Years ago my wife was invited to deliver a scientific paper at a conference in Japan. I came along and registered for the “wives” tours.
Tokyo was a constant stream of startling experiences, especially food experiences. Each night before bed we’d stroll down to the street corner where vending machines offered large cans of beer and plastic bags of dried whole guppies marinated in rich soy ginger sauce.
One evening we went to a baseball game to watch the Ham Fighters play the Carp. Go ahead, let your mind wrap around that death match. Smoke cured pig rumps dueling it out with bottom sucking fish.
At the game, the first vendor to pass us had an icebox strapped around his neck. I held up two fingers and got two ice cold beers. The second vendor had a steaming box strapped around his neck. I held up two fingers and, instead of two plump hot dogs, I got two bamboo skewers of hot grilled meat. One had impaled on it bite sized chicken livers and the other had squid, both shiny with a dark chestnut-colored sauce. He also had eel on a stick. No ham or carp. The salty bites were perfect with beer.
I later learned it was called yakitori, and that Yakitori-ya, small storefront restaurants with long narrow charcoal grills are numerous in Japan. They are crowded after work as “salary men” stop in for a snack, a beer or sake, and let off steam. Turns out that yakitori is the snack food of Japan.
Japanese yakitori is like Indonesian satay, meat on a stick, only the flavor is vastly different. I once asked a waitress if she could tell me what was in the sauce. My question was lost in translation, like the great Bill Murray movie, because she replied “Happy Mouth.” So I took lots of notes on the taste of tare sauce and when I got home I set about reverse engineering it.
It is like a thick rich teriyaki sauce, a soy based glaze laced with ginger and garlic. It varies a bit from restaurant to restaurant but the core flavors remain the same. It’s great on salmon, chicken, turkey (that’s grilled turkey breast in the photo above), chunks of pork, many veggies, and especially onions. Yakitori-ya commonly serve chicken bites, gizzards, heart, livers, and tail. You can also find squid, eel, tofu, pork belly, beef tongue, mushrooms, and green onions.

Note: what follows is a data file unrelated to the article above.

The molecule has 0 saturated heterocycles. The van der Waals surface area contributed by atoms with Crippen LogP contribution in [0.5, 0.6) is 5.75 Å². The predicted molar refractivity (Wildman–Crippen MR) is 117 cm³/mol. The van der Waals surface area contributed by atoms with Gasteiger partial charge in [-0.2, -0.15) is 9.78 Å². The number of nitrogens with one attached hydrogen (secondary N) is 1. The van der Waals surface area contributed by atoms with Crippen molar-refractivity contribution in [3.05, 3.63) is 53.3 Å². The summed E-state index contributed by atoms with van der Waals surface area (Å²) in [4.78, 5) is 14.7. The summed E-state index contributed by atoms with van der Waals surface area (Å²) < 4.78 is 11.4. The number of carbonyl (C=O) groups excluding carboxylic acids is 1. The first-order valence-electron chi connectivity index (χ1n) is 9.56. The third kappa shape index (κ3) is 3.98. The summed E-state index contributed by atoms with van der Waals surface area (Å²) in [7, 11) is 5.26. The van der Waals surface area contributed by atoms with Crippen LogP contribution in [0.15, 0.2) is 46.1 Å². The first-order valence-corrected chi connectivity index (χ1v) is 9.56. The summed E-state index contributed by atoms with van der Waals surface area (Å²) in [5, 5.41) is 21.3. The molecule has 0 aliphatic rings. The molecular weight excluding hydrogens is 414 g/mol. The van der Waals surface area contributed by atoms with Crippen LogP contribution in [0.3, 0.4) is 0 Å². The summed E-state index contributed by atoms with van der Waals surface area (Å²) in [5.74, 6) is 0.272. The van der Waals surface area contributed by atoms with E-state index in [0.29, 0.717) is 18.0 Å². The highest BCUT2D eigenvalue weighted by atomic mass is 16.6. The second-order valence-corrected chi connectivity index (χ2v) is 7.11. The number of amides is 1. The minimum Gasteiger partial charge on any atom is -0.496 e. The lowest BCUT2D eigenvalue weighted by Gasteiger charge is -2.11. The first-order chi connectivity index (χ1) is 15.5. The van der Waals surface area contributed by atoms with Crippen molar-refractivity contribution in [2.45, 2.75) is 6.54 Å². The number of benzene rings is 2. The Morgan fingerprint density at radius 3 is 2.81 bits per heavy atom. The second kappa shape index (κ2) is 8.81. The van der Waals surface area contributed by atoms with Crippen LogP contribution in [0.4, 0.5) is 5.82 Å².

First grill the meat, and then paint on the glaze, cook it for a minute or two more but beware: It will burn if you don’t keep turning the skewers. In Japan, a typical hibachi grill can be a trough perhaps 10′ long, 1″ wide, and 10″ deep. Hot coals are in the bottom and the bamboo sticks, which are longer than the width of the grill, rest on the edges. Yakitori chefs look like xylophone players, moving left and right along the grill turning the skewers.
Makes:A bit more than 1 cup, enough for 2 slabs of ribs or 2 small chickens and a whole mess of chicken livers
- ¼ cup sugar
- ¼ cup fresh grated ginger plus all the liquid that comes out when you are grating
- 5 cloves garlic crushed
- ½ cup soy sauce preferably low sodium
- ½ cup sake or dry white wine
- ½ cup orange juice
- 3 tablespoons honey
- 2 tablespoons toasted sesame oil
- 1 tablespoon hot pepper sauce more or less to taste
- 1 ½ teaspoons corn starch
These recipes were created in US Customary measurements and the conversion to metric is being done by calculations. They should be accurate, but it is possible there could be an error. If you find one, please let us know in the comments at the bottom of the page
- Cook. In a 2 quart non-reactive saucepan, mix all the ingredients except the corn starch and gently simmer on medium-low for about 30 minutes.
- Strain. Strain the sauce through a fine-mesh strainer into another sauce pan. The chunky stuff has given its all for us and it is now time to discard it like old love letters. Gently press the mush that is left in the strainer against the mesh with a ladle or a spoon to get out all those good juices. Taste the sauce and adjust the honey or hot sauce if you wish. Put it back on a burner on medium-low.
- Thicken. Put the cornstarch into a coffee cup and add an ounce or two of cold water. With a fork, whisk it so it is thoroughly dissolved and, before it has a chance to separate, dump it into the sauce. The sauce will get milky, thicken considerably, and when it warms up start burbling like lava. Simmer about 10 to 15 minutes or until it gets like motor oil and clarifies a bit.
- How to use: To replicate the yakitori-ya experience, don’t put meat and veggies on the same skewer because they cook at different rates. Keep everything on the skewer the same and similar in size. To make sure they all turn together and don't spin, use two skewers rather than one.Cook the meat or veggies over direct heat, but not extremely hot. One layer of charcoal or medium heat on a gas grill should do it. Leave the lid open and turn the meat often. When the meat is almost done, paint the sauce on. No more than 2 coats are needed. Watch carefully so that the sugar doesn't burn.If you don't want to do skewers, you can do chicken or turkey parts, salmon filets or steaks, pork chops, or even ribs.